Southeastern Section - 64th Annual Meeting (19–20 March 2015)

Paper No. 5
Presentation Time: 2:40 PM


WALLACE, Ronald J., Georgia Department of Natural Resources, 3650 Garrards Crossing, Roswell, GA 30075,

The purpose of this presentation is to provide geology students and recent graduates insight into the various responsibilities and duties geologists have while working as state employees. Geologists working in the public sector may serve as regulators of solid and hazardous waste sites, underground storage tank facilities, surface mining, or water permitting such as withdrawal and injection permits. They may also hold positions as field inspectors, routinely checking environmental compliance records and investigating complaints by local citizens. The geologist must have knowledge of state and federal regulations and familiar with their state guidance documents.

State geological surveys also employ many geologists. The responsibilities of the surveys vary depending on needs of the state, legislative directives, and traditions within the surveys. Most surveys are non-regulatory and provide scientific research, geologic data and maps, and reports to the public, industry, academia, and government agencies. An understanding of the geology of the state is necessary to make decisions on natural resources such as oil, natural gas, coal, and geothermal energy; water issues related to quality and quantity; and mineral resource development. Surveys typical develop environmental and geological hazards reports and maps which may include earthquake hazard zones, landslide and rock fall areas, sink holes, adverse soil conditions, earth fissures, areas prone to flash floods and debris flows, shoreline and stream erosion, radon, arsenic, and other natural occurring minerals. Surveys also provide outreach on important issues to the public, local, state and federal agencies, and industry.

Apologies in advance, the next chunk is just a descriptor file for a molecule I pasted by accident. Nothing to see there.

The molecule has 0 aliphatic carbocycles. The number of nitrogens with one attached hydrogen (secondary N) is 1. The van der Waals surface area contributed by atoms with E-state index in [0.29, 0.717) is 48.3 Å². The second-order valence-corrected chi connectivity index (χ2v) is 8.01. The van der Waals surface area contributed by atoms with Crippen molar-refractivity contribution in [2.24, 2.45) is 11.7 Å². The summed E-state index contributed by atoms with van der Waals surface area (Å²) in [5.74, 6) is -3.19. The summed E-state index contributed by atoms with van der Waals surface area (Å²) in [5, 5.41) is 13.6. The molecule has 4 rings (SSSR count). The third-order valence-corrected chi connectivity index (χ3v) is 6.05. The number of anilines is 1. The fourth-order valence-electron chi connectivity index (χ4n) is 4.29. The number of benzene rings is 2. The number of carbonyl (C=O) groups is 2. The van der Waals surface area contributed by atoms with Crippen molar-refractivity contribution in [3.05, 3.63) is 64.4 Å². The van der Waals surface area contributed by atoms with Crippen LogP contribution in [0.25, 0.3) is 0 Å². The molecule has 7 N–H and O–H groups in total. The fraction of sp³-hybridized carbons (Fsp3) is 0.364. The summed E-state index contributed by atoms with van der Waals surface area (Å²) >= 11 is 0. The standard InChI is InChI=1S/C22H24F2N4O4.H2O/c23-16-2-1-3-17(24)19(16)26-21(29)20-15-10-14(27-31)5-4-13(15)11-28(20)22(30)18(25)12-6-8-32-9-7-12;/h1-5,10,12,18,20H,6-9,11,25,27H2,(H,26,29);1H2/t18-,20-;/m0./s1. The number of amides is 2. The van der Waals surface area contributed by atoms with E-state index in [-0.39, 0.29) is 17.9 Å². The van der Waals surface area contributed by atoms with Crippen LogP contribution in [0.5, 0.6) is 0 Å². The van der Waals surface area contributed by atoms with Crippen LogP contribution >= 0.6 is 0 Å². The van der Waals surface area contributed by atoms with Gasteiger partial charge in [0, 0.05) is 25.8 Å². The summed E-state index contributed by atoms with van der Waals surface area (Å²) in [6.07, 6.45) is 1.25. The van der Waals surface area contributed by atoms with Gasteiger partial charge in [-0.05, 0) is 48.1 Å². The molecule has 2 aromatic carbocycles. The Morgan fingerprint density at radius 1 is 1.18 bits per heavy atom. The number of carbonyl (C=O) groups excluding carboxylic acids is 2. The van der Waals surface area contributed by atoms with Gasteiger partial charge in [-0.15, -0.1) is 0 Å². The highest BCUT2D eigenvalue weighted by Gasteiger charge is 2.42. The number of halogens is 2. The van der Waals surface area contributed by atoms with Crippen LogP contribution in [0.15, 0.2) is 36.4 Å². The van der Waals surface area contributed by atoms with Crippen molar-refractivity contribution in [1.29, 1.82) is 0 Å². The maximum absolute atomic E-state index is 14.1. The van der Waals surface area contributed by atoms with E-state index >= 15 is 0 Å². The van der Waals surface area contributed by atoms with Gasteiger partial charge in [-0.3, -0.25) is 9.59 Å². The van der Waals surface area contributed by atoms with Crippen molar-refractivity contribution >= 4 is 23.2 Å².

The state Department of Transportation geologist positions include the following tasks: investigate bridge foundations, classify or survey soils, help identify and mitigate geologic hazards, such as slope failure, sink holes, and river migration, and conduct environmental investigations to determine the extent and severity of contamination. In many cases geologists will monitor and test the raw materials to be used for bridge and road construction. Most of this work is conducted in collaboration with large aggregate producing quarries across the state.